Editor's note: David Frum writes a weekly column for CNN.com. A special assistant to President Bush from 2001 to 2002, he is the author of six books, including "Comeback: Conservatism That Can Win Again," and is the editor of FrumForum.
Washington (CNN) -- A friend of mine used to be an investor in a football team. Among the reasons he eventually sold out: He was tired of hearing everybody he met, from his kid's math teacher to the guy at the car wash, tell him how to improve the team's performance.
"If I ran an aluminum smelter, nobody would think of telling me how to run my business better. But football? Everybody's an expert."
You see something similar in politics.
When a president's numbers drop, suddenly everybody is an expert in "messaging." They confidently announce (as the NBC morning tip sheet said last week), "This White House is no good at communication and politics" -- and then equally confidently offer their bold communications strategies for turning things around.
In every other aspect of competitive politics -- from fundraising to get-out-the-vote -- nonprofessionals will acknowledge professional expertise. But everybody thinks they can do the job of a David Axelrod or a Karl Rove.
They are wrong, and in two important ways.
First, they misunderstand what a David Axelrod or a Karl Rove does, when the Axelrods and the Roves do their work right. When the man on the next bar stool tells you about political "strategy," he usually ends up discussing political tactics: the micro-maneuvers that fascinate the daily cable shows. But these maneuvers make little impression on a more general public that pays little attention to political details. Political strategy is slower and steadier.
Focusing Bill Clinton's hyperactive attention on small-bore political initiatives that expressed his concern for middle-income families, and keeping at it year after year: That's a political strategy.
Identifying George W. Bush as a down-home man of faith who would do whatever it took to keep America safe: Ditto.
Same with Barack Obama's self-invention as a post-racial healer trying to overcome the divisions left behind by the Bush and Clinton years.
It's not hard to devise such narratives. It is tremendously hard to stick to them, to resist the temptation to chase after every twist and turn of the polls. "Turn to the center! No, go bold! Health care is issue 1! No -- it's jobs!"
A good political strategist ignores these distractions, keeps focused on the original plan, and trusts to fate. (A good political strategist will also plan in advance a plausible Plan B to blame others if things go wrong.)
But there's a second way that people misunderstand the job of the political strategist. They fail to realize: Once a president is elected, political strategy does not matter as much as is usually said.
Go back to that line: "This White House is terrible at communications."
You know whose White House was really, really terrible at communications? Calvin Coolidge's. "Silent Cal" notoriously refused to talk to anybody at all. The story goes that, when still governor of Massachusetts, he was seated at a dinner beside a Boston society woman who liltingly insisted: "Now governor: My husband has bet me $20 you won't say even three words to me. What do you answer to that?" Coolidge: "You lose."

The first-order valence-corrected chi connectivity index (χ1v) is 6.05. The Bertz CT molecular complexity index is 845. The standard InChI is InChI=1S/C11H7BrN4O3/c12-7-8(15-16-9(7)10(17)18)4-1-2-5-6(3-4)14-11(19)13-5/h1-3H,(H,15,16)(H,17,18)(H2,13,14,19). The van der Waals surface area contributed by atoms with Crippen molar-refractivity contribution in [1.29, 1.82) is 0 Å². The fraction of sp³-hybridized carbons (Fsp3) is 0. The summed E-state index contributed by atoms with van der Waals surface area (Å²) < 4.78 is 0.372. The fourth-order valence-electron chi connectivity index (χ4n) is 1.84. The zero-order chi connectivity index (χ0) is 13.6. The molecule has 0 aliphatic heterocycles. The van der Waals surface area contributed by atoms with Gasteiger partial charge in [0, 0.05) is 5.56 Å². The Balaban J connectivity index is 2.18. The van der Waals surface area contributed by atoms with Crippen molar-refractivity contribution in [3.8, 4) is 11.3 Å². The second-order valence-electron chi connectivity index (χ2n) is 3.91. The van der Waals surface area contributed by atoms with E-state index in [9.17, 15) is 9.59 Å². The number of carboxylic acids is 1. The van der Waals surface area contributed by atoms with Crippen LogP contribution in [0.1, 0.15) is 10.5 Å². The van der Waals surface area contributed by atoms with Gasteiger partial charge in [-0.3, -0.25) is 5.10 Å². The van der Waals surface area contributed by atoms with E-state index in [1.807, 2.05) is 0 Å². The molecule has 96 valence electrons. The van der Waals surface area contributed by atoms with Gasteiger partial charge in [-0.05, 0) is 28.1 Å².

Coolidge won 382 electoral votes and 54 percent of the vote when he ran for re-election in 1924. Had he sought a third term in 1928, he would have won even more crushingly.
Why? The Coolidge boom.
Here's another president who was terrible at communications: Dwight Eisenhower.
Oliver Jensen, editor of American Heritage Magazine, wrote a famous parody of the Gettysburg address in Eisenhowerese:
"I haven't checked these figures but 87 years ago, I think it was, a number of individuals organized a governmental set-up here in this country, I believe it covered certain Eastern areas, with this idea they were following up based on a sort of national independence arrangement and the program that every individual is just as good as every other individual. Well, now, of course, we are dealing with this big difference of opinion, civil disturbance you might say, although I don't like to appear to take sides or name any individuals, and the point is naturally to check up, by actual experience in the field, to see whether any governmental set-up with a basis like the one I was mentioning has any validity and find out whether that dedication by those early individuals will pay off in lasting values and things of that kind."
Eisenhower won two landslide victories in a row, and had he wished and the Constitution permitted, he could have won a third in 1960.
Why? Again: peace and prosperity.
The editors of The New York Times this weekend invited a number of people who have worked in politics to offer Obama suggestions as to how to turn things around. You always read a lot of ingenious offerings in these symposiums, but the true answer is not ingenious at all.
Deliver prosperity, create jobs, and raise incomes; avoid wars, but when you fight them, win them; respond effectively to national disasters; keep clear of scandals.
Of course, while the plan is simple, it is very far from easy. And from my point of view, it is made much harder to accomplish when you start from the wrongheaded assumptions with which Barack Obama started.
An admirer once congratulated the Victorian-era British Prime Minister Benjamin Disraeli on his parliamentary wit. Disraeli replied: "A majority is better than any repartee." Likewise: Full employment is the best political strategy. And when a president fails to deliver, there's not much his spin doctors can do to save him.
The opinions expressed in this commentary are solely those of David Frum.